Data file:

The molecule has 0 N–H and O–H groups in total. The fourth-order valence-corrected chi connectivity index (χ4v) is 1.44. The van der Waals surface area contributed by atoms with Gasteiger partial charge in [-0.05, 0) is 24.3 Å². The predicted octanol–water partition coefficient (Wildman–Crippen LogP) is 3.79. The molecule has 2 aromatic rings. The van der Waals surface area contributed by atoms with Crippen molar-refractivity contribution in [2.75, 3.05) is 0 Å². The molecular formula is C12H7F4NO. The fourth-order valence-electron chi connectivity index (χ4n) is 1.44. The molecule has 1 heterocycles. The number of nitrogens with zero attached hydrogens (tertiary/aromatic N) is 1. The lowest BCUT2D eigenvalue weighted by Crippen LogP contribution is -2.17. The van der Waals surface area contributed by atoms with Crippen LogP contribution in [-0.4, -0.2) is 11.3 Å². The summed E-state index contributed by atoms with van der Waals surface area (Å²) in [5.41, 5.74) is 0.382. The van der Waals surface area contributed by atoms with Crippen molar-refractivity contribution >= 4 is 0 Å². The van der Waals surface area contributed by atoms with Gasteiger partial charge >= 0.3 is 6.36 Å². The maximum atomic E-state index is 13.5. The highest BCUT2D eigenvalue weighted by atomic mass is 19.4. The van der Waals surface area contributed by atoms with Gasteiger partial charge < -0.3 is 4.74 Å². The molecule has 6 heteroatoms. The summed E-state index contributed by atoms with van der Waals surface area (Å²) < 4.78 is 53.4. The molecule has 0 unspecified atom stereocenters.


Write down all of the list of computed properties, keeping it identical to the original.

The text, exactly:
The molecule has 0 N–H and O–H groups in total. The fourth-order valence-corrected chi connectivity index (χ4v) is 1.44. The van der Waals surface area contributed by atoms with Gasteiger partial charge in [-0.05, 0) is 24.3 Å². The predicted octanol–water partition coefficient (Wildman–Crippen LogP) is 3.79. The molecule has 2 aromatic rings. The van der Waals surface area contributed by atoms with Crippen molar-refractivity contribution in [2.75, 3.05) is 0 Å². The molecular formula is C12H7F4NO. The fourth-order valence-electron chi connectivity index (χ4n) is 1.44. The molecule has 1 heterocycles. The number of nitrogens with zero attached hydrogens (tertiary/aromatic N) is 1. The lowest BCUT2D eigenvalue weighted by Crippen LogP contribution is -2.17. The van der Waals surface area contributed by atoms with Crippen LogP contribution in [-0.4, -0.2) is 11.3 Å². The summed E-state index contributed by atoms with van der Waals surface area (Å²) in [5.41, 5.74) is 0.382. The van der Waals surface area contributed by atoms with Crippen molar-refractivity contribution >= 4 is 0 Å². The van der Waals surface area contributed by atoms with Gasteiger partial charge >= 0.3 is 6.36 Å². The maximum atomic E-state index is 13.5. The highest BCUT2D eigenvalue weighted by atomic mass is 19.4. The van der Waals surface area contributed by atoms with Gasteiger partial charge < -0.3 is 4.74 Å². The molecule has 6 heteroatoms. The summed E-state index contributed by atoms with van der Waals surface area (Å²) < 4.78 is 53.4. The molecule has 0 unspecified atom stereocenters.